The survey showed that 78% of Canadians expect to see more personal protective equipment (PPE) worn by staff, and 60% expect to see more plexiglass. In Atlantic Canada, 80% expect to see more PPE and 61% expect to see more plexiglass.
However, only 36% expect slower service and just 29% of Canadian respondents expect to see menu changes or fewer choices.
“I think it points to the fact that our expectations are unreasonable, essentially. We’ve been confined for three months now, and we barely remember how it feels like to have a pint on the patio. That’s the reality of COVID,” Charlebois said.
“It’s going to take a while before the nomad in us is going to flourish and take advantage of what’s out there. But once we get out there we’ll realize, ‘Oh, right. We’re not in Kansas anymore.’”
The survey also suggests 64% of Canadians intended to visit an independent restaurant when things reopened in their province, as opposed to 39% intending to visit a well known franchise or outlet. Checking into a bar, pub or brewery was on the mind of 33% of overall respondents.
In Atlantic Canada, 66% intend to visit an independent restaurant, 36% are planning to dine-in at a franchise, and 23% are aiming to hit up a bar, pub or brewery.
Charlebois digested these results with relish.
“The biggest concern that I have had with COVID is how destructive the pandemic would be on independent operators because they don’t necessarily have the same support network as franchise owners would have,” he said.
“Of course a lot of franchise owners are family businesses and are local operators, but at the same time, a lot of the innovation, a lot of the local innovation do come out of these independent operators and so it would be sad to see them go.”
A ‘cultural and social phenomenon’
Dalhousie University sociology professor Howard Ramos was one of the new report’s collaborators.
“Coming back to restaurants is a cultural and social phenomenon, not just a business phenomenon,” Ramos said in an interview.
While he wasn’t overly surprised by any of the survey results, Ramos said he was fascinated by what he calls a “contradiction” in the findings. While the majority of Canadians indicated they plan to go to a restaurant in the coming year, and the majority intend to visit an independent business, only a small fraction (18%) intended to go “as soon as possible.”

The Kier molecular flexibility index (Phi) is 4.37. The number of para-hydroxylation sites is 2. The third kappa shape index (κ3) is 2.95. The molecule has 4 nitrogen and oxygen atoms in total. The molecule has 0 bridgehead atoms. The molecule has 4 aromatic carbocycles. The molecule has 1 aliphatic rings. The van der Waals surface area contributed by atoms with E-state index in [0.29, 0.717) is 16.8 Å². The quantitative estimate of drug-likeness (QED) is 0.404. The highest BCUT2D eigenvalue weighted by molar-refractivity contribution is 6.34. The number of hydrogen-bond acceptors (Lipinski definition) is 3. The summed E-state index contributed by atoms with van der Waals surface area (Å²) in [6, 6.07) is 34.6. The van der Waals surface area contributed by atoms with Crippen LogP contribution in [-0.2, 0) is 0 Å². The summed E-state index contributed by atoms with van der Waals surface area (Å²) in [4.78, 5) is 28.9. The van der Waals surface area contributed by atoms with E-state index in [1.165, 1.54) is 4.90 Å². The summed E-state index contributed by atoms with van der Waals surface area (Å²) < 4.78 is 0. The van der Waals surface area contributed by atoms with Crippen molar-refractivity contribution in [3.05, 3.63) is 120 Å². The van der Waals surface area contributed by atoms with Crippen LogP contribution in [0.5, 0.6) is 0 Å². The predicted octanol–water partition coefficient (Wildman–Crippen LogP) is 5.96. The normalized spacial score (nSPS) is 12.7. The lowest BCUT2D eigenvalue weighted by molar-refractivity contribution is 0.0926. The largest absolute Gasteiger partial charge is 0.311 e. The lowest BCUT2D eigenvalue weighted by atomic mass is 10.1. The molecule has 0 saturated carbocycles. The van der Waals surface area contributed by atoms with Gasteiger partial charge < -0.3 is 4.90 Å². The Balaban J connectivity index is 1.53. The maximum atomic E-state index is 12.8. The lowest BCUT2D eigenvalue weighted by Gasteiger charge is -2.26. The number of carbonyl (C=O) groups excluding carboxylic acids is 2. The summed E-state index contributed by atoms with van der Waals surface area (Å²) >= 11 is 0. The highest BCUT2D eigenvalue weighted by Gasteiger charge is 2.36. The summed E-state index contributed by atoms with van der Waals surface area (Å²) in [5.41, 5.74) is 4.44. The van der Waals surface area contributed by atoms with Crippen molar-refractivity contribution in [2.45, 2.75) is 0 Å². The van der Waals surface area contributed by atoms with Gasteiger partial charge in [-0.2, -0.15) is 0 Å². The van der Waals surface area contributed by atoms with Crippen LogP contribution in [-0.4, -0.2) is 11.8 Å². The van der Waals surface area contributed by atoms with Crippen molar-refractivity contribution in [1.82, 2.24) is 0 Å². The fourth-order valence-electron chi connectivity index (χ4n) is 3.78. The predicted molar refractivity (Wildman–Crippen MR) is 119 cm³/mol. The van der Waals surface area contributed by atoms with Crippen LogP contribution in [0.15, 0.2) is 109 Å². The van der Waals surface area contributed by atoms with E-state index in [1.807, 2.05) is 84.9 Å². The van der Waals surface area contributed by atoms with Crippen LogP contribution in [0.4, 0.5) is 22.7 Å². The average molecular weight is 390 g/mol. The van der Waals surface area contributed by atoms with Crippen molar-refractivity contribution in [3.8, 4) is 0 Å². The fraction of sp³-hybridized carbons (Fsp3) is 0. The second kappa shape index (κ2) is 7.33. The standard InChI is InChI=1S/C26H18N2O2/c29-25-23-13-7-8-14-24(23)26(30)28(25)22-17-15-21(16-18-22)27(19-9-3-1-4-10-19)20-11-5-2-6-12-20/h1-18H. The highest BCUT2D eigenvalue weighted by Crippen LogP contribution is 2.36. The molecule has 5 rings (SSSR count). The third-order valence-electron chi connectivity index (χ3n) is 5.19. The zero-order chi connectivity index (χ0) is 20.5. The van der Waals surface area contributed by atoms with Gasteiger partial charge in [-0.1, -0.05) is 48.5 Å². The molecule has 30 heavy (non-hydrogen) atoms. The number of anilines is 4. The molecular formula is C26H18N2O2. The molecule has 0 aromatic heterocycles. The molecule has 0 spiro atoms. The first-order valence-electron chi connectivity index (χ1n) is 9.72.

Ramos said those independent restaurants are the ones that most need the business out of the gate, and this lag time will be difficult on smaller establishments.
After spending more than two months at home and learning more about COVID-19, Ramos said most of us have high expectations that public health and safety guidelines will be stringently followed in the restaurant and food establishments we visit. Those independent restaurants are going to struggle most to meet expectations around things like PPE, hand sanitizer, and distancing.
“The real story is this kind of contradiction of what people miss the most versus their expectations, and I think that that’s going to be really a challenge to navigate for smaller restaurants and family run restaurants and the independent restaurants that people miss,” Ramos said.
“The most important message for folks is even if you’re feeling cautious, try and get a gift certificate for when you’re ready to go out and recognize that they’re going to need that support if they’re going to stick around.”
When asked what they missed most about not being able to visit restaurants, 37% of Canadian respondents said spending time with family and friends. Just being outside the house was what 22% missed most during this pandemic period.
“Eating is something that we do to share time with friends and family, it’s a part of social bonding, and it is something that doesn’t translate through Zoom. You can eat in your home and see other people eating, but it’s not the same as sitting down at a table and sharing space together,” Ramos said.
“Over the weekend I was in downtown Halifax eyeing different patios and restaurants as the city and the province have moved to this next phase of opening, and it was interesting to see that there were people out and about. It does seem that people are cautious, but it also seems that people are looking for that part of social life again.”
A total of 1,505 Canadians were surveyed in June 2020. The sample carries a margin of error of +/- 3.1 percentage points, 19 times out of 20.